The following are high level examples of how you can configure Guardian to suit your organization’s authentication requirements.
New Content Filtering – Changing the Listening Port
Anna runs an Internet cafe. She is replacing her current content filter with Guardian because of its superior filtering. To avoid reconfiguring each workstation, she needs Guardian to listen on the same port as before, which was port 3128.
Anna goes to the Web proxy > Authentication > Manage policies page which shows the default configuration of no authentication on port 800. She clicks the Edit button on the entry displayed which takes her to the Web proxy > Authentication > Policy wizard page. On this page, all fields apart from interface and port are disabled. She changes the port to 3128 and saves her changes, and a message prompts her to restart Guardian.
Providing Filtered Web Access to the Public
Brian is a network administrator for a university. Staff and student web access is unfiltered, but Brian wants to provide filtered web access for a new conference center open to the public. He does not want delegates to need to configure a proxy in their browsers.
Brian configures Guardian to listen in transparent mode. On the Web proxy > Authentication > Policy wizard page, he selects Transparent and No authentication and leaves the other options at their defaults.
After adding this entry, on the Web proxy > Authentication > Manage policies page, he can see the new transparent authentication policy so he removes the default entry for port 800.
He then configures the firewall and DHCP servers on the network to route traffic through Guardian.
Requiring Authentication to Browse the Web
Charlotte is a hotel manager. The hotel provides Internet access to guests via their own laptops and shared PCs in the lobby. The wireless network is secured but Charlotte needs to know which guest is responsible for web traffic in case of misuse. She wants a simple system which doesn’t require guests to register their wireless devices.
Charlotte creates a local user account for each room, with names like ‘room23’ and a random simple password. Guests are told the password for their room when they check in if they request Internet access, and the password is changed when they check out.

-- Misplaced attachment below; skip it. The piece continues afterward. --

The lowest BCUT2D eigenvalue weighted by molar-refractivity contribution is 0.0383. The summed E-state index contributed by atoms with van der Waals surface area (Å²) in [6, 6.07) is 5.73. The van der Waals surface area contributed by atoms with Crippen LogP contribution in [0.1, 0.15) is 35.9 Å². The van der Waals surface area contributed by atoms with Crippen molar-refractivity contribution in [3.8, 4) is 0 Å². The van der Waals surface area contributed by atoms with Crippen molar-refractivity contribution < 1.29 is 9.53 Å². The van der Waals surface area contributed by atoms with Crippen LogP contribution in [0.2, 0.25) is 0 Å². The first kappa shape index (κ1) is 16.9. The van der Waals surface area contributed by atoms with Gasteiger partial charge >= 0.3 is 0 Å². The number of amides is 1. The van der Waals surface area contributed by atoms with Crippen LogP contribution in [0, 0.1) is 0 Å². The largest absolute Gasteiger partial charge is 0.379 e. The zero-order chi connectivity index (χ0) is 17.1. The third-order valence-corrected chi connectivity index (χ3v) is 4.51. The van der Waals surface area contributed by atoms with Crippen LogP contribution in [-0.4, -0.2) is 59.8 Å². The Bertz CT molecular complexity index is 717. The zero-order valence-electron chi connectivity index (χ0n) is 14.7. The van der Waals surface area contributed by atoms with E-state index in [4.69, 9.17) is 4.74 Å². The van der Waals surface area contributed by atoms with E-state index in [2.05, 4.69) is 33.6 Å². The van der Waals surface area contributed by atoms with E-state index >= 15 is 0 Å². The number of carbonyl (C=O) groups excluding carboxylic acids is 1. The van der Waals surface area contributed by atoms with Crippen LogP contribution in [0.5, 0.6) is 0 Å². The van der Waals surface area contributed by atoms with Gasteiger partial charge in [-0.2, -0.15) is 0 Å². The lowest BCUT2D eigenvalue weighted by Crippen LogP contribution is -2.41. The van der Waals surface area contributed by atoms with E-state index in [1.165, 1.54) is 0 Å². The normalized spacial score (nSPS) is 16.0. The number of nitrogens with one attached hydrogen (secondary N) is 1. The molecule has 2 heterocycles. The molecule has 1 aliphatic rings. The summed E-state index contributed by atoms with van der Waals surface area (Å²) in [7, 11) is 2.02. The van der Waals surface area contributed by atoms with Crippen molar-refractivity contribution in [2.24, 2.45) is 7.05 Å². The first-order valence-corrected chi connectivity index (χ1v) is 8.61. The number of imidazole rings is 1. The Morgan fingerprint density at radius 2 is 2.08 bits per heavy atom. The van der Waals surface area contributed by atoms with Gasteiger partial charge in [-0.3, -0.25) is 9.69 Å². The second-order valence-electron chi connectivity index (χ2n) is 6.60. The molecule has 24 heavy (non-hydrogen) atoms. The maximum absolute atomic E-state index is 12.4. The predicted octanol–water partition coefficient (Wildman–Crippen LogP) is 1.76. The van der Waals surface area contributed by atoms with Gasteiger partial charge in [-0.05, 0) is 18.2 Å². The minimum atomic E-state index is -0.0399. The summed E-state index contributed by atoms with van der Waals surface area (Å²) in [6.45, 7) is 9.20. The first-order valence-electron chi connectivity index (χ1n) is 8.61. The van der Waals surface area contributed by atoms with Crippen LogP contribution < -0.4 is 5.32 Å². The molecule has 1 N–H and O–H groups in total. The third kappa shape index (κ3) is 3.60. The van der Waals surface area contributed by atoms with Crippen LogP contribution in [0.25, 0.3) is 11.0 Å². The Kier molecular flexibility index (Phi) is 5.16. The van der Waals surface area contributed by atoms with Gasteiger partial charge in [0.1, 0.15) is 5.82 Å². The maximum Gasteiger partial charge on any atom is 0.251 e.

Charlotte then configures Guardian in transparent mode on the Web proxy > Authentication > Manage policies page by adding a new entry for Transparent and Redirect to SSL Login, leaving the other options at their defaults. She removes the entry for port 800 before restarting Guardian.
Using Multiple Authentication Methods
Donald is a college system administrator. His network contains Windows PCs, Apple Macs, and network points for student laptops. Donald wants to provide authentication across the network using single sign on wherever possible.
For Apple Macs, Donald creates a location on the Guardian > Policy objects > Locations page, which he names ‘Macs’. This location contains the IP address ranges assigned to Macs.
On the Web proxy > Authentication > Manage policies page, he edits the default entry for port 800, changing the authentication method to NTLM authentication. Then he adds a new entry, choosing IDENT authentication for the location ‘Macs’, moving it above the entry for NTLM on the Web proxy > Authentication > Manage policies page. Finally he adds an entry for the laptops for transparent connections and Redirect to SSL Login.
Using group policy and central admin tools, he configures the Windows PCs and Apple Macs to use Guardian, and installs an IDENT server on the Apple Macs. Windows and Mac users now authenticate to Guardian using their desktop login session, but laptop users are presented with the SSL Login screen when they browse.
|Last updated:||Author:||Contributions by:|
|21st April 2017||SN|